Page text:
KnowTheChain, a resource for businesses and investors who need to understand and address forced labor abuses within their supply chains, released a new report this month benchmarking global information and communications technology (ICT) companies’ efforts to eradicate forced labor in the production and manufacturing of their goods. It benchmarks current corporate practices, develops insights, and provides practical resources that inform investor decisions and enable companies to comply with growing legal obligations while operating more transparently and responsibly.
Verité has been collaborating on KnowTheChain with Business & Human Rights Resource Centre (BHRRC), Humanity United, and Sustainalytics. Verité’s role in this collaboration is to provide advice and resources for companies to improve their performance on the areas which Sustainalytics and BHRRC’s research identifies as insufficient.
The Benchmarks Report, recently released by KnowTheChain, evaluates the policies and practices of 20 of the largest ICT companies – including Apple, HP and Canon – on seven themes: commitment and governance; traceability and risk assessment; purchasing practice; recruitment; worker voice; monitoring; and remedy. The report highlights the best practices within the industry, establishes a baseline of performance to be measured against in the future, and identifies gaps where companies and the industry can improve.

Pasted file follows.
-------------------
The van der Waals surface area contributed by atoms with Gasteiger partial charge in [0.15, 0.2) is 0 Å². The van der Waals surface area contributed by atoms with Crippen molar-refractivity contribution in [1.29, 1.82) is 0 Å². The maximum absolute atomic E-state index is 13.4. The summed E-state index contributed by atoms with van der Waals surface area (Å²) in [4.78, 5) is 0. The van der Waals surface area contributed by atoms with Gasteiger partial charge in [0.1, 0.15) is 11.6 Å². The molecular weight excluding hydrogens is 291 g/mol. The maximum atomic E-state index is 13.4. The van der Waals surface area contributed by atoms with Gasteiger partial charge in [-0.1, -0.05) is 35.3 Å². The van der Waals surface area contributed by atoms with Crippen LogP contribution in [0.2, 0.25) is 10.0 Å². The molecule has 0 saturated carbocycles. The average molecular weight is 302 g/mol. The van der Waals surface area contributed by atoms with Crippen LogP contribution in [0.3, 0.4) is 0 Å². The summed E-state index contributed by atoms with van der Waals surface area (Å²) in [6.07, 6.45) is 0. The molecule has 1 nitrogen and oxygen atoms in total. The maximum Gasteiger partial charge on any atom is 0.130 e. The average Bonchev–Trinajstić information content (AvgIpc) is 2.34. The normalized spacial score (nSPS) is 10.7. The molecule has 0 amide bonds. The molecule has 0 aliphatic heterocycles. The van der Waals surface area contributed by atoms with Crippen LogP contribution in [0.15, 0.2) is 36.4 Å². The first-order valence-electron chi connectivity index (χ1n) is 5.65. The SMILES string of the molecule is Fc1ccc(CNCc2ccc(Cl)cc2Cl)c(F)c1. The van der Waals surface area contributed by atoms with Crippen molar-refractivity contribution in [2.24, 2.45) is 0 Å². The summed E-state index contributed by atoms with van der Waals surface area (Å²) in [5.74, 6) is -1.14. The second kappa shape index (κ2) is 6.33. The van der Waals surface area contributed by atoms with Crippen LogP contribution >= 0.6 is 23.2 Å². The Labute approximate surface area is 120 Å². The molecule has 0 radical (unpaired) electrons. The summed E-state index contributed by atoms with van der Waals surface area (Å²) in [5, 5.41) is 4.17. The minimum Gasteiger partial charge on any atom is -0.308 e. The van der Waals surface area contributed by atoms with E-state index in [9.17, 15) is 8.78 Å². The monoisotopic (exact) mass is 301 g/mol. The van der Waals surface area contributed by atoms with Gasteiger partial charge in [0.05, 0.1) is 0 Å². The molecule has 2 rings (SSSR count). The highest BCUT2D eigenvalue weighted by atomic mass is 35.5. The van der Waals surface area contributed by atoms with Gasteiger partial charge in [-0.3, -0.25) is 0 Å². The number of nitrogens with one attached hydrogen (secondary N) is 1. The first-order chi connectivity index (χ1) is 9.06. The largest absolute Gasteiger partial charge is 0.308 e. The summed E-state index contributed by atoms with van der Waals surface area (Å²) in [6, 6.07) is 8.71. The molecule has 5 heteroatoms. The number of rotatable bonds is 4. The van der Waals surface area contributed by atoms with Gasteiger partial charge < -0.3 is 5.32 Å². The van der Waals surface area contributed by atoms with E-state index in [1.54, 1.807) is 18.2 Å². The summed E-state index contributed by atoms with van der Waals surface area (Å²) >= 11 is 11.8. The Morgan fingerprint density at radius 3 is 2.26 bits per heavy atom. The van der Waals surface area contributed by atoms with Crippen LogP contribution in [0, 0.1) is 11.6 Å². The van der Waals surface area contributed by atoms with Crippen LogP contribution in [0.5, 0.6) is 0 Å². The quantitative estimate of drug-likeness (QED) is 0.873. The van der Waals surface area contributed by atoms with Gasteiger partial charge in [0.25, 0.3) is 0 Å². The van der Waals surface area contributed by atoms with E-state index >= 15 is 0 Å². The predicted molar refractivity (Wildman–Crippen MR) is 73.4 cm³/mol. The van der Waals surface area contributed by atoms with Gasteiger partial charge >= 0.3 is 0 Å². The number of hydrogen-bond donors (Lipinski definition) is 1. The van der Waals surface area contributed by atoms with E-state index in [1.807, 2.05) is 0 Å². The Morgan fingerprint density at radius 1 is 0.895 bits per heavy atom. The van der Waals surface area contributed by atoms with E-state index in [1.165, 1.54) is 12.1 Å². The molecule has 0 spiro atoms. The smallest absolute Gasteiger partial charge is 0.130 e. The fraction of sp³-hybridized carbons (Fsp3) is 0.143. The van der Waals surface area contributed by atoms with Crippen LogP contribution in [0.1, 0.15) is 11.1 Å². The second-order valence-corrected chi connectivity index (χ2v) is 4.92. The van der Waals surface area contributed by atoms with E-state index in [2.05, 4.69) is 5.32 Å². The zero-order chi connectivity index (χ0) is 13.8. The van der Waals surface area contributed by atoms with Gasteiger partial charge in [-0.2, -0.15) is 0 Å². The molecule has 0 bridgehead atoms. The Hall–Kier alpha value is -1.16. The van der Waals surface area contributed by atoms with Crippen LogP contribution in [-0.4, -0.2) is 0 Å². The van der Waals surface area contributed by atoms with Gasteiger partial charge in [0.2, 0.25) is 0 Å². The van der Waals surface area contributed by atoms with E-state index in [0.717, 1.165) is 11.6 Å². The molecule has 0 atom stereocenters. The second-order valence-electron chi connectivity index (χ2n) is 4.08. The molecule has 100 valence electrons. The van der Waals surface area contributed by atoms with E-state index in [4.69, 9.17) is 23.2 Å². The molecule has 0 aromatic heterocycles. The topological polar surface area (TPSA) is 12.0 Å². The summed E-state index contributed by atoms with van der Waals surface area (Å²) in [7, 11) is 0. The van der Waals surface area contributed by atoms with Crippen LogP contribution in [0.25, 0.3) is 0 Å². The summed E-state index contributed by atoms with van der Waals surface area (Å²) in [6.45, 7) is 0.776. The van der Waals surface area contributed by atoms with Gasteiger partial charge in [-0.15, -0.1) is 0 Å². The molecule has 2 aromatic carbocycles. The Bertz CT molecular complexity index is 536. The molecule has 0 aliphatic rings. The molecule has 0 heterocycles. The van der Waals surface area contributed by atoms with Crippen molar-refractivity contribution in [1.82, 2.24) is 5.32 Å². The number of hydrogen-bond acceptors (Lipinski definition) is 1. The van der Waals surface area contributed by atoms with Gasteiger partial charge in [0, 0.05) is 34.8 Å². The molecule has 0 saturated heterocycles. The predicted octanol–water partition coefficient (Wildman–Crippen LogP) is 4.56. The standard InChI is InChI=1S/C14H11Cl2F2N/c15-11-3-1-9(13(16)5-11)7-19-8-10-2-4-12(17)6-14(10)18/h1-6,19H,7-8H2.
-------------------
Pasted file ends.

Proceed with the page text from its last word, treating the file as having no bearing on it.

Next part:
While the benchmark found that the ICT sector is showing some commitment and action, the overall scores make it clear that there is still far more to be done. Of the 20 global ICT companies evaluated in the seven categories, the average score was 39 out of a possible 100 points. Eighteen of the 20 companies have a public commitment to addressing forced labor, showing that they recognize the importance of the issue, but far fewer have the policies and practices in place to do so.
The major area for improvement found in the benchmark is worker voice (average score of 16/100). The ICT sector needs to enable workers at the lowest levels of the supply chain to communicate their concerns and play a meaningful role in realization of their labor rights, including the rights to freedom of association and to bargain collectively. Companies are disclosing too little information on how they ensure that workers throughout their supply chains have access to independent grievance mechanisms and other means of exercising their rights.
KnowtheChain will release two additional benchmark reports in the next year. They will focus on the Food & Beverage and Apparel & Footwear sectors.
For more information about KnowtheChain, and Verité’s role in it, please contact Philip Hunter.